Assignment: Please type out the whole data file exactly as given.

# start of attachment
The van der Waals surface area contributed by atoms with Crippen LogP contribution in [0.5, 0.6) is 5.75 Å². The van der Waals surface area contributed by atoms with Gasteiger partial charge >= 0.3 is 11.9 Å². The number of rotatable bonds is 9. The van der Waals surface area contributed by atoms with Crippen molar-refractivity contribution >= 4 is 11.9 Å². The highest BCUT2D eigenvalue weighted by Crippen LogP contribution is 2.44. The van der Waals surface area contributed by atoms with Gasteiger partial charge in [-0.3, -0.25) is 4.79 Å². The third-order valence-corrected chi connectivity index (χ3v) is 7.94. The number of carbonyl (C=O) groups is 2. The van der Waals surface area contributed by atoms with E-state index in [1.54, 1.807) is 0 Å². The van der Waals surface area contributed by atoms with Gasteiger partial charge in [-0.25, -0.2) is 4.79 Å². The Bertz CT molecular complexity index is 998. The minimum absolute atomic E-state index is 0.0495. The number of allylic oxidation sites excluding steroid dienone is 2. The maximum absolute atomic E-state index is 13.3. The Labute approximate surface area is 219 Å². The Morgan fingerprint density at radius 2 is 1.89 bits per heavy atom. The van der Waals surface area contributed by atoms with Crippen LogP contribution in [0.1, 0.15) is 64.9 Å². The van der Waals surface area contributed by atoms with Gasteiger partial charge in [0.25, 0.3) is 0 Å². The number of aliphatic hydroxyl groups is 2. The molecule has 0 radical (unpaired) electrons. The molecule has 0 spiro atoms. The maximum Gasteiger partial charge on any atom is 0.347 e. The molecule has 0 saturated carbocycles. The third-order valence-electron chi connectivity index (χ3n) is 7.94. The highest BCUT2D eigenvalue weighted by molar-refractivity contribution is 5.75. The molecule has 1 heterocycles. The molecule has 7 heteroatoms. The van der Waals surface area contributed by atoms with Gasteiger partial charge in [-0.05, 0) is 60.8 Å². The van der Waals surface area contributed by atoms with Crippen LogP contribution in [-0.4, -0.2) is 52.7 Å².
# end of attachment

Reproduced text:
The van der Waals surface area contributed by atoms with Crippen LogP contribution in [0.5, 0.6) is 5.75 Å². The van der Waals surface area contributed by atoms with Gasteiger partial charge >= 0.3 is 11.9 Å². The number of rotatable bonds is 9. The van der Waals surface area contributed by atoms with Crippen molar-refractivity contribution >= 4 is 11.9 Å². The highest BCUT2D eigenvalue weighted by Crippen LogP contribution is 2.44. The van der Waals surface area contributed by atoms with Gasteiger partial charge in [-0.3, -0.25) is 4.79 Å². The third-order valence-corrected chi connectivity index (χ3v) is 7.94. The number of carbonyl (C=O) groups is 2. The van der Waals surface area contributed by atoms with E-state index in [1.54, 1.807) is 0 Å². The van der Waals surface area contributed by atoms with Gasteiger partial charge in [-0.25, -0.2) is 4.79 Å². The Bertz CT molecular complexity index is 998. The minimum absolute atomic E-state index is 0.0495. The number of allylic oxidation sites excluding steroid dienone is 2. The maximum absolute atomic E-state index is 13.3. The Labute approximate surface area is 219 Å². The Morgan fingerprint density at radius 2 is 1.89 bits per heavy atom. The van der Waals surface area contributed by atoms with Crippen LogP contribution in [0.1, 0.15) is 64.9 Å². The van der Waals surface area contributed by atoms with Gasteiger partial charge in [0.25, 0.3) is 0 Å². The number of aliphatic hydroxyl groups is 2. The molecule has 0 radical (unpaired) electrons. The molecule has 0 spiro atoms. The maximum Gasteiger partial charge on any atom is 0.347 e. The molecule has 0 saturated carbocycles. The third-order valence-electron chi connectivity index (χ3n) is 7.94. The highest BCUT2D eigenvalue weighted by molar-refractivity contribution is 5.75. The molecule has 1 heterocycles. The molecule has 7 heteroatoms. The van der Waals surface area contributed by atoms with Gasteiger partial charge in [-0.05, 0) is 60.8 Å². The van der Waals surface area contributed by atoms with Crippen LogP contribution in [-0.4, -0.2) is 52.7 Å².